IMAGES: SIGNS AND PHENOMENA OF TIME

A trans- and interdisciplinary conference at the University of Hamburg

12—14 November 2015

Breathing within and in front of images – Rhythm and time in abstract modernity


The problem of time in images is usually addressed in terms of narratology. Phenomena of time have to be thought of in an entirely different manner in those pictures that lack the depiction of persons and actions, though. Suggestions for an understanding of time in abstract images in the first half of the 20th century culminate in the principle of rhythmicity. Rhythm as a ‘time dividing’ phenomenon (Panofsky) plays a central role in art theoretical conceptions of the epoch, for instance in those of Paul Klee and Wassily Kandinsky. A metaphor and practice in this context not yet investigated thoroughly is that of breathing within and in front of artworks. The principle of respiration was employed to both the production and reception of pictures by artists like Johannes Itten, František Kupka and Mark Tobey. Respiration as a rhythmic phenomenon of elevation and lowering is related (1) to the composition of the picture, (2) to the rhythmic work of the artist while producing the artwork and (3) to the reception of the picture in time by the observer.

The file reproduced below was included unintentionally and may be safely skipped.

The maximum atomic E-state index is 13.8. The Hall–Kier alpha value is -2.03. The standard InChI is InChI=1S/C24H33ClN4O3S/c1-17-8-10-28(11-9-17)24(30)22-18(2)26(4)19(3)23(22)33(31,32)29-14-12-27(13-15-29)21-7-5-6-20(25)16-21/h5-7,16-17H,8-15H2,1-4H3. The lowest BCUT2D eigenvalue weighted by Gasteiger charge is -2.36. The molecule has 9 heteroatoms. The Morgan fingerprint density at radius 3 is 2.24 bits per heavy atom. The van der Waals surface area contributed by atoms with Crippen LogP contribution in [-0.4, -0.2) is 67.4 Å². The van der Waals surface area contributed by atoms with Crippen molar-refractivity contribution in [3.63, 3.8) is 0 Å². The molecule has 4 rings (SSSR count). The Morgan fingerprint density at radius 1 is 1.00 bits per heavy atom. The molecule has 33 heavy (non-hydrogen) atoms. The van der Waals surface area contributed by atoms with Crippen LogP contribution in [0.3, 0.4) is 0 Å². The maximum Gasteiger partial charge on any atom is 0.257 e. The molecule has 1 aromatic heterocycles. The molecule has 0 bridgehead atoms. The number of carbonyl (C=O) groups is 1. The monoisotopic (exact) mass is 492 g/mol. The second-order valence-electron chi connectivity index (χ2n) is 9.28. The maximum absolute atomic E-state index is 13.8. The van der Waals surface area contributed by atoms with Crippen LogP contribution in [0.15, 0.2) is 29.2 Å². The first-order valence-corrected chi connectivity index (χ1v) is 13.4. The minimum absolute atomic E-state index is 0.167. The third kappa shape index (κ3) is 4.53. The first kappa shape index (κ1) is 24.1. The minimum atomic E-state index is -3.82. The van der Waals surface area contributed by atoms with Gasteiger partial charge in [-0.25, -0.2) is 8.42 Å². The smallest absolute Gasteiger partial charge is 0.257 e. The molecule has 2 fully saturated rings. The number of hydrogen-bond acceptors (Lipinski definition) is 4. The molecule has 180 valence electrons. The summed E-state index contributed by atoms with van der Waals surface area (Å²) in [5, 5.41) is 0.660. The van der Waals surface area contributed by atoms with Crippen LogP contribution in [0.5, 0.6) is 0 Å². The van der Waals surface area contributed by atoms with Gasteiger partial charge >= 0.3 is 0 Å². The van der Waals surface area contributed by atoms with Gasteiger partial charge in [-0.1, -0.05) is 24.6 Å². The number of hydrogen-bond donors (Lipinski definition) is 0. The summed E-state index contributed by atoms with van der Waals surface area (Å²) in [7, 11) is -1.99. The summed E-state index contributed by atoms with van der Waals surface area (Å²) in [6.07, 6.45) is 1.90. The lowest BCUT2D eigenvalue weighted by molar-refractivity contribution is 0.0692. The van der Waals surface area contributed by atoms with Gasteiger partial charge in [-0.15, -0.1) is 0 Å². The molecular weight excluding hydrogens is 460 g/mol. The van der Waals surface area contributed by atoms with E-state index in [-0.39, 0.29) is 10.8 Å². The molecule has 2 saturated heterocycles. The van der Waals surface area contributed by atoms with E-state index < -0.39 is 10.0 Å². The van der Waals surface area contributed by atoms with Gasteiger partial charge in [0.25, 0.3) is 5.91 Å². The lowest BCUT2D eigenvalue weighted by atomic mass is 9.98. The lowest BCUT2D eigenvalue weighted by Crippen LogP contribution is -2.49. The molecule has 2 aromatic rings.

The issue of breath is directly connected to the time’s life reformist ideas about the re-rhythmization, liberalisation and spiritualization of individual and society. Thus, an alternative to the organisation of time, the ‘breathlessness’ and the restrictive metre of industrialisation and its materialism is aspired. The aim is to individualize and liberalize rhythm again. Through the picture, a healthier rhythm is meant to be transferred as a kind of bio-rhythm to the observer.
In this presentation, concepts of the respiratory rhythm in front of and within pictures are described as a historic concept that deals with phenomena of time in images. Their potential lies in the connection of different time dimensions that were already reflected by the artists. The time of the production, the intrinsic time of the image and the time of reception are brought into a correspondence through this model.


Since October 2014 Linn Burchert is a research associate and doctoral candidate at the Department of Art History at the Friedrich-Schiller-University in Jena, Germany. In her dissertation project she investigates naturopathic and atmospheric image concepts in abstract modern painting. In 2012 she attained her Bachelor’s degree in Cultural and English Studies. In 2014 she finished her studies of Comparative Literature and Art Studies (MA) at the University of Potsdam.

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